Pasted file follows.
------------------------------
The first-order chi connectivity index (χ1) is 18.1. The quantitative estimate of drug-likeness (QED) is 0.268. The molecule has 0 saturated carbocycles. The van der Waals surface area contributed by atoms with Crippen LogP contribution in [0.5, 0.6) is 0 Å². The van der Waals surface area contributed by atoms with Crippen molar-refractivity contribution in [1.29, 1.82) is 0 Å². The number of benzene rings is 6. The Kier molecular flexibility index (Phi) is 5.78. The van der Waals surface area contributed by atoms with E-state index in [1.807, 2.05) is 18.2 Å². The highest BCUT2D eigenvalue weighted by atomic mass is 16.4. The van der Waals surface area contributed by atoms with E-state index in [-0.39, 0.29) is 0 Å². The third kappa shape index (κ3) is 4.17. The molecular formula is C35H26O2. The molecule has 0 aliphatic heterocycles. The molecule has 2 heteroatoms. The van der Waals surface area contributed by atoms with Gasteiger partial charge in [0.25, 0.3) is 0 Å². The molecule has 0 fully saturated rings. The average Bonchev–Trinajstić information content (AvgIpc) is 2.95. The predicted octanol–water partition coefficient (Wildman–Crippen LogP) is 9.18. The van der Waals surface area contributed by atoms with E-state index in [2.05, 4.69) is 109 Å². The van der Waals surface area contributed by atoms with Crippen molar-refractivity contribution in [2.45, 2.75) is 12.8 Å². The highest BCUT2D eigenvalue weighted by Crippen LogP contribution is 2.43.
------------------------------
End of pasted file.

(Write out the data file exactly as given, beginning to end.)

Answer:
The first-order chi connectivity index (χ1) is 18.1. The quantitative estimate of drug-likeness (QED) is 0.268. The molecule has 0 saturated carbocycles. The van der Waals surface area contributed by atoms with Crippen LogP contribution in [0.5, 0.6) is 0 Å². The van der Waals surface area contributed by atoms with Crippen molar-refractivity contribution in [1.29, 1.82) is 0 Å². The number of benzene rings is 6. The Kier molecular flexibility index (Phi) is 5.78. The van der Waals surface area contributed by atoms with E-state index in [1.807, 2.05) is 18.2 Å². The highest BCUT2D eigenvalue weighted by atomic mass is 16.4. The van der Waals surface area contributed by atoms with E-state index in [-0.39, 0.29) is 0 Å². The third kappa shape index (κ3) is 4.17. The molecular formula is C35H26O2. The molecule has 0 aliphatic heterocycles. The molecule has 2 heteroatoms. The van der Waals surface area contributed by atoms with Gasteiger partial charge in [0.25, 0.3) is 0 Å². The molecule has 0 fully saturated rings. The average Bonchev–Trinajstić information content (AvgIpc) is 2.95. The predicted octanol–water partition coefficient (Wildman–Crippen LogP) is 9.18. The van der Waals surface area contributed by atoms with E-state index in [2.05, 4.69) is 109 Å². The van der Waals surface area contributed by atoms with Crippen molar-refractivity contribution in [2.45, 2.75) is 12.8 Å². The highest BCUT2D eigenvalue weighted by Crippen LogP contribution is 2.43.